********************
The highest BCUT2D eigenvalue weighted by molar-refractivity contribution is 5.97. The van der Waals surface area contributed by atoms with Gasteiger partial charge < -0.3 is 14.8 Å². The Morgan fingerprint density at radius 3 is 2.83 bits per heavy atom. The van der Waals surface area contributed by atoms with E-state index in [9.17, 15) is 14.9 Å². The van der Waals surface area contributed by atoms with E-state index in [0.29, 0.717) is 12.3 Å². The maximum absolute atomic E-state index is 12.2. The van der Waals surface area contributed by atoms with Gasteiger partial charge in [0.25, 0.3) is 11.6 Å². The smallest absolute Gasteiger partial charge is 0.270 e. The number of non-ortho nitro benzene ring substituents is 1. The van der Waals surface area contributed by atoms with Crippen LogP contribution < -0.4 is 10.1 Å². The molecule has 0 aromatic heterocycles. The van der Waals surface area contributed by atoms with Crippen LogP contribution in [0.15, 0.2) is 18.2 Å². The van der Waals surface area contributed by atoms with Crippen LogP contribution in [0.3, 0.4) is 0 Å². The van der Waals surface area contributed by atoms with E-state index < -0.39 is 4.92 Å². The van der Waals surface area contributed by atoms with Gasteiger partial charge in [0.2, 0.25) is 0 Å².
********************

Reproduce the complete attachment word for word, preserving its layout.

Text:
The highest BCUT2D eigenvalue weighted by molar-refractivity contribution is 5.97. The van der Waals surface area contributed by atoms with Gasteiger partial charge < -0.3 is 14.8 Å². The Morgan fingerprint density at radius 3 is 2.83 bits per heavy atom. The van der Waals surface area contributed by atoms with E-state index in [9.17, 15) is 14.9 Å². The van der Waals surface area contributed by atoms with E-state index in [0.29, 0.717) is 12.3 Å². The maximum absolute atomic E-state index is 12.2. The van der Waals surface area contributed by atoms with Gasteiger partial charge in [0.25, 0.3) is 11.6 Å². The smallest absolute Gasteiger partial charge is 0.270 e. The number of non-ortho nitro benzene ring substituents is 1. The van der Waals surface area contributed by atoms with Crippen LogP contribution < -0.4 is 10.1 Å². The molecule has 0 aromatic heterocycles. The van der Waals surface area contributed by atoms with Crippen LogP contribution in [0.15, 0.2) is 18.2 Å². The van der Waals surface area contributed by atoms with Crippen LogP contribution in [0.3, 0.4) is 0 Å². The van der Waals surface area contributed by atoms with E-state index < -0.39 is 4.92 Å². The van der Waals surface area contributed by atoms with Gasteiger partial charge in [0.2, 0.25) is 0 Å².